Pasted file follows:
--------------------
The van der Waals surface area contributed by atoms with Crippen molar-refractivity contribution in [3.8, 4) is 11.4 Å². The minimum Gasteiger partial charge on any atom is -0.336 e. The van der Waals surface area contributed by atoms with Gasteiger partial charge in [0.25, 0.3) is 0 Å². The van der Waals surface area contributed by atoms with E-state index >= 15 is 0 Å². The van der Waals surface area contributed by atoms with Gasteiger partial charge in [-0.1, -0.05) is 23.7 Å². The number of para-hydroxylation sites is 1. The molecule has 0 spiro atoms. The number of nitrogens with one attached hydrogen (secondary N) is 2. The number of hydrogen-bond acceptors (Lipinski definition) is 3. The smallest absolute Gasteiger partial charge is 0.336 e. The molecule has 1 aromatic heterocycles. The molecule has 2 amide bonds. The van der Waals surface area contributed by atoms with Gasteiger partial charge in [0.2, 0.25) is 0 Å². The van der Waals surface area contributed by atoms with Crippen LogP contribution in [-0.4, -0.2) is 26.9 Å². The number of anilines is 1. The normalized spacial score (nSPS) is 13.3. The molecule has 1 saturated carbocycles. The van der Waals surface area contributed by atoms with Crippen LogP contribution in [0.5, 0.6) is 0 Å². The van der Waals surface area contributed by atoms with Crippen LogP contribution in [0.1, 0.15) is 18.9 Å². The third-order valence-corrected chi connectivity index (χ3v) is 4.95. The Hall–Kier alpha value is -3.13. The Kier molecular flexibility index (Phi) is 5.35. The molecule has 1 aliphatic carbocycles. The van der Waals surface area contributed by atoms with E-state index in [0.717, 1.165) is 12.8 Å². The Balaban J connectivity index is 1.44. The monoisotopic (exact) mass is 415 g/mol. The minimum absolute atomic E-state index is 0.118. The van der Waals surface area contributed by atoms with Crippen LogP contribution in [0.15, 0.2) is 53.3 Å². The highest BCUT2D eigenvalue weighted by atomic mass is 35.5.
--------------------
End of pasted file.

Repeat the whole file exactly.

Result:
The van der Waals surface area contributed by atoms with Crippen molar-refractivity contribution in [3.8, 4) is 11.4 Å². The minimum Gasteiger partial charge on any atom is -0.336 e. The van der Waals surface area contributed by atoms with Gasteiger partial charge in [0.25, 0.3) is 0 Å². The van der Waals surface area contributed by atoms with E-state index >= 15 is 0 Å². The van der Waals surface area contributed by atoms with Gasteiger partial charge in [-0.1, -0.05) is 23.7 Å². The number of para-hydroxylation sites is 1. The molecule has 0 spiro atoms. The number of nitrogens with one attached hydrogen (secondary N) is 2. The number of hydrogen-bond acceptors (Lipinski definition) is 3. The smallest absolute Gasteiger partial charge is 0.336 e. The molecule has 1 aromatic heterocycles. The molecule has 2 amide bonds. The van der Waals surface area contributed by atoms with Gasteiger partial charge in [0.2, 0.25) is 0 Å². The van der Waals surface area contributed by atoms with Crippen LogP contribution in [-0.4, -0.2) is 26.9 Å². The number of anilines is 1. The normalized spacial score (nSPS) is 13.3. The molecule has 1 saturated carbocycles. The van der Waals surface area contributed by atoms with Crippen LogP contribution in [0.5, 0.6) is 0 Å². The van der Waals surface area contributed by atoms with Crippen LogP contribution in [0.1, 0.15) is 18.9 Å². The third-order valence-corrected chi connectivity index (χ3v) is 4.95. The Hall–Kier alpha value is -3.13. The Kier molecular flexibility index (Phi) is 5.35. The molecule has 1 aliphatic carbocycles. The van der Waals surface area contributed by atoms with E-state index in [0.717, 1.165) is 12.8 Å². The Balaban J connectivity index is 1.44. The monoisotopic (exact) mass is 415 g/mol. The minimum absolute atomic E-state index is 0.118. The van der Waals surface area contributed by atoms with Crippen LogP contribution in [0.15, 0.2) is 53.3 Å². The highest BCUT2D eigenvalue weighted by atomic mass is 35.5.